The Miami Heat, as a #8 seed, pulled off a remarkable upset and knocked out the #1 Milwaukee Bucks in the first round of the Eastern Conference playoffs.
The Heat needed only five games to dispatch the top-seeded Bucks and advance to the Eastern Conference semifinals. They also became the first Play-In Tournament team, since its inception in 2021, to win an opening-round series.
The short-handed Heat were missing two key players, yet still buried the Bucks. Shooting guard Tyler Herro fractured his right hand while diving for a loose ball in Game 1. Backup guard Victor Oladipo sustained a postseason-ending knee injury in Game 3.
We just play hard,” said Heat star point forward Jimmy Butler. “We know what we’re capable of. We don’t listen to the outside noise, and we will not listen to any outside noise.
The Bucks were a huge favorite to win the opening-round series at -1200 odds. No other first-round series had a bigger favorite than the Bucks.
The Heat were installed as a +750 underdog after they secured the #8 seed via the Eastern Conference Play-In Tournament. Oddsmakers set the series spread at -2.5 games, which suggested the Bucks would send the Heat packing in five games.
Jimmy Buckets Led Heat to Back-to-Back Comebacks
Butler spearheaded consecutive comeback victories after the Heat fell behind by double digits in the fourth quarter in the last two games.
Butler exploded for 56 points in a Game 5 victory on Monday night in Miami. He followed up that franchise record-setting performance with 42 points in an overtime win in Game 5.
Heat head coach Erik Spoelstra wanted to use Butler as a decoy in the final play of regulation to send Game 5 into overtime. However, Butler persuaded his coach to give him the ball.
Jimmy looked me dead in the eye and he just said, ‘No. Let me be that guy,’” said Spoelstra.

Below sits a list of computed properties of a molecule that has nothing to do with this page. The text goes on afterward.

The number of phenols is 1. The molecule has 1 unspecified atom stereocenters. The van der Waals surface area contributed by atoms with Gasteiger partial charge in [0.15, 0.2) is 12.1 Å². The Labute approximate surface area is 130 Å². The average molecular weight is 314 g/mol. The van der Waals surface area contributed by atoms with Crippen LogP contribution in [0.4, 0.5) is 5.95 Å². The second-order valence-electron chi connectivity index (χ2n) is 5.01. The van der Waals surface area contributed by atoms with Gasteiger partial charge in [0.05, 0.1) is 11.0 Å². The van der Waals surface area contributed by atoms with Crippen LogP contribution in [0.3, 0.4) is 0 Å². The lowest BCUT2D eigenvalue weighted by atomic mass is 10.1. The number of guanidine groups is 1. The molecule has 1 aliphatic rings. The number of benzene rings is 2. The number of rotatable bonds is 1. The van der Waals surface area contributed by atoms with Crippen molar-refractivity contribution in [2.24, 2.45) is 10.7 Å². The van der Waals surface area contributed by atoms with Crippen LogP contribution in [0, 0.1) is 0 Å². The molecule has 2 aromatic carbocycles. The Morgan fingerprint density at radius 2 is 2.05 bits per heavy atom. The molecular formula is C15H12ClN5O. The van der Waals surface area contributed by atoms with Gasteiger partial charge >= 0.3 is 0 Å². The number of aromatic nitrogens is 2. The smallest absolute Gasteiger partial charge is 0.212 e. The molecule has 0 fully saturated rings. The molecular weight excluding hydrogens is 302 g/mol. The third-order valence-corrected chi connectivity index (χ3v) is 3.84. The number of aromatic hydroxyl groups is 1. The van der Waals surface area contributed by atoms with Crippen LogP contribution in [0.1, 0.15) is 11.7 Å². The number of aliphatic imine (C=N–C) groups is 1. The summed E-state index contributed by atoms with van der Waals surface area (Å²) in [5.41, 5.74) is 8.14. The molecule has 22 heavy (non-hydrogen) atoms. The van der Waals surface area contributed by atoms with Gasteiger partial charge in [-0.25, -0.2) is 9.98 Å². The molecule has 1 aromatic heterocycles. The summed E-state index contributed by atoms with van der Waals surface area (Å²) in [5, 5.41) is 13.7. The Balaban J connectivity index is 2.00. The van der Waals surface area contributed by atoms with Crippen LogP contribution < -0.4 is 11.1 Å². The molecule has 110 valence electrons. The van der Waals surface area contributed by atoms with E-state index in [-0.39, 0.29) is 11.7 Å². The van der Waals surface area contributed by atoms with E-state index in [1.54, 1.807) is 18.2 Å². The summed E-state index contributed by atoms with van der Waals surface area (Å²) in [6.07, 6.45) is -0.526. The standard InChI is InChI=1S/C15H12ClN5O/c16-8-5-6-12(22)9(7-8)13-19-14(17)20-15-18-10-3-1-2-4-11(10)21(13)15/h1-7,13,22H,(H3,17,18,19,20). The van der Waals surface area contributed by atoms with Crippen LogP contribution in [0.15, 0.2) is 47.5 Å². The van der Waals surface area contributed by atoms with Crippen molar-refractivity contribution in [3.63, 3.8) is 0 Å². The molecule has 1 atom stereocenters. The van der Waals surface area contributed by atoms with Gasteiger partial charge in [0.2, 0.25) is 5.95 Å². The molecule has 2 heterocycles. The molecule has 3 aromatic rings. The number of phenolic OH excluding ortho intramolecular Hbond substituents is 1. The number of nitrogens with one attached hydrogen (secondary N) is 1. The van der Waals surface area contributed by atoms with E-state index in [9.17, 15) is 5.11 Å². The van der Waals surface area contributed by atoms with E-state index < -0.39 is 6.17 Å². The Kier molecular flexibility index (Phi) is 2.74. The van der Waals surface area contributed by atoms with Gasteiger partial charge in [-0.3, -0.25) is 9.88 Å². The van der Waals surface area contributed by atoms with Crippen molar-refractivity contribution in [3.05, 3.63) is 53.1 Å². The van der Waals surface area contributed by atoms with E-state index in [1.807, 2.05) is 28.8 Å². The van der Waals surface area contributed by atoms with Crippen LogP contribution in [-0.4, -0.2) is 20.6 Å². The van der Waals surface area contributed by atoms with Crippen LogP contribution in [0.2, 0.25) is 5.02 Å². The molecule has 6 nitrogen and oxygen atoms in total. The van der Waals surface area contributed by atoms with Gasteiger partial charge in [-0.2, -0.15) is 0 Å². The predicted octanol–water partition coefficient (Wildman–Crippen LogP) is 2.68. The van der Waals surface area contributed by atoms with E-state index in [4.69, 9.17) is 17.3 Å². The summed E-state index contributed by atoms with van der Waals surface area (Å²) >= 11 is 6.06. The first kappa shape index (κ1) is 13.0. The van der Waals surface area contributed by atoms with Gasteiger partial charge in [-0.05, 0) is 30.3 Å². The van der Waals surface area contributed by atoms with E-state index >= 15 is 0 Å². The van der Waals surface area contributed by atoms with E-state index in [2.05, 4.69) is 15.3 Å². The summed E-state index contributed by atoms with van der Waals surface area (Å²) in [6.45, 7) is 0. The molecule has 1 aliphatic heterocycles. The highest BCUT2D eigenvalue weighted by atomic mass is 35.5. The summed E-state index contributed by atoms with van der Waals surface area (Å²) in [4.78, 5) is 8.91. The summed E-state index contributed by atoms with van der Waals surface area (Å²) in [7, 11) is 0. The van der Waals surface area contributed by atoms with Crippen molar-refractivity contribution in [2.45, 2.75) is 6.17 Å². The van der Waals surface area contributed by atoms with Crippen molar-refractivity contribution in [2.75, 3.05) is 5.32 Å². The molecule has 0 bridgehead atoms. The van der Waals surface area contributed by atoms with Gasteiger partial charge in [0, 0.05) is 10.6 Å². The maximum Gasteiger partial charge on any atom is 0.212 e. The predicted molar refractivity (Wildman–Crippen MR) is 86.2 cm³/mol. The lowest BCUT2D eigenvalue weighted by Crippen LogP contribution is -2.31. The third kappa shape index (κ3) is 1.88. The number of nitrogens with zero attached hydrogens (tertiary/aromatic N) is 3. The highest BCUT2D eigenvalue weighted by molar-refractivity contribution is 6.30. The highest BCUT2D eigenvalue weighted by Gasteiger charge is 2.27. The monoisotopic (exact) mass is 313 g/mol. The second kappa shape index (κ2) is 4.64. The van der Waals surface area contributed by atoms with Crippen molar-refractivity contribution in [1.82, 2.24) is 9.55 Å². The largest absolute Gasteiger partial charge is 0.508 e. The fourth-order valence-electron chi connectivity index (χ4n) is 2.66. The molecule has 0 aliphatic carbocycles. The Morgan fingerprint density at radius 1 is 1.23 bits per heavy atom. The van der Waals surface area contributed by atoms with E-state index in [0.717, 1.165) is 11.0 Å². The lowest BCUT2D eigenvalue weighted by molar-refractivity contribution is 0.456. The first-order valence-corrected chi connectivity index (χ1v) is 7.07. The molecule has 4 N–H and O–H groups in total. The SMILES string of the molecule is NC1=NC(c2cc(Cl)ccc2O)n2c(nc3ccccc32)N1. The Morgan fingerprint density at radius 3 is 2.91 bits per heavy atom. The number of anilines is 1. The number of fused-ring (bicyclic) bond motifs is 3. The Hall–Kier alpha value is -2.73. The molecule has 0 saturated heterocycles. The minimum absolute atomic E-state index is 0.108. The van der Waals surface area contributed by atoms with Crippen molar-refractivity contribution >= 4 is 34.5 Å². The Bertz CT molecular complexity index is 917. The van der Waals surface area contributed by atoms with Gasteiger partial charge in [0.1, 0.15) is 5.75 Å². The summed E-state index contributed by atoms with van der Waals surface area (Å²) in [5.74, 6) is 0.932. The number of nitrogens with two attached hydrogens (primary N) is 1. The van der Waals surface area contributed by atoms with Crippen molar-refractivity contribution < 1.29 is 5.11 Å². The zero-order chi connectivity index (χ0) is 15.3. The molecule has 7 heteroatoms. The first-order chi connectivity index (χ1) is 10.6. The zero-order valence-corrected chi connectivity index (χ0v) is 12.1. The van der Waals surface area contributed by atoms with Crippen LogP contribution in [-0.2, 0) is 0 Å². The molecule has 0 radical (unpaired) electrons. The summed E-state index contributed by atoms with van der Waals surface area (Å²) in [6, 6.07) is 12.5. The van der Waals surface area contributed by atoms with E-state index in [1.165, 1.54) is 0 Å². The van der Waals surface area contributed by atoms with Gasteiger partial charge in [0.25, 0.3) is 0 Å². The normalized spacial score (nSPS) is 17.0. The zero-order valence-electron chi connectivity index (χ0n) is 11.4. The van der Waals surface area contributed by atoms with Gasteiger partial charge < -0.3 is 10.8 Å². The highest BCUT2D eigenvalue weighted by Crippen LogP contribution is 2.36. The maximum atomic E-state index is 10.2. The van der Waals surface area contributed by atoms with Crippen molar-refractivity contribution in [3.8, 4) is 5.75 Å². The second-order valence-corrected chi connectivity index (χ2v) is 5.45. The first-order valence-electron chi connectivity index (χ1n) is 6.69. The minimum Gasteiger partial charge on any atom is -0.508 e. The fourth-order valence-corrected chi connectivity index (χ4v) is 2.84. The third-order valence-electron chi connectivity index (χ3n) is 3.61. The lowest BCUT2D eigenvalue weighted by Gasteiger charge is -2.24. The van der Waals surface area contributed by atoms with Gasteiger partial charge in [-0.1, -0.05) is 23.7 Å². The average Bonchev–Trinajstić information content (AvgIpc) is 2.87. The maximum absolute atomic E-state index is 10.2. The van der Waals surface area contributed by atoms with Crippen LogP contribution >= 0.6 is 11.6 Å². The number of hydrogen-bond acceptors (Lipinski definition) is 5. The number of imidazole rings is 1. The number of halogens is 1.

Butler caught a near-perfect inbound pass from teammate Gabe Vincent and knocked down a game-tying shot with 0.5 seconds on the clock to send the game into overtime. The Heat erased a 16-point deficit to force overtime after the Bucks went ice cold in crunch time.
Last postseason, the Bucks were eliminated in the conference semifinals after forward Khris Middleton sustained a knee injury in the opening round. Fans strongly believed that a healthy squad would have successfully defended its NBA championship to win back-to-back titles.
The Bucks headed into this year’s postseason with a healthy team until disaster struck in Game 1. Bucks power Forward Giannis Antetokounmpo injured his back and played only 11 minutes in the loss. He missed the next two games before returning in Game 4. Antetokounmpo scored 38 points and hauled down 20 points in the Game 5 loss.
The Bucks began the postseason as the consensus favorite at +265 odds to win the championship this season, which would have given them their second title in the last three seasons.
Heat Becomes Sixth Team to Upset #1 Seed
The Heat became only the sixth #8 seed to knock a #1 seed out of the playoffs. They also made NBA history as the first #8 seed to pull off an upset in just five games during a seven-game series.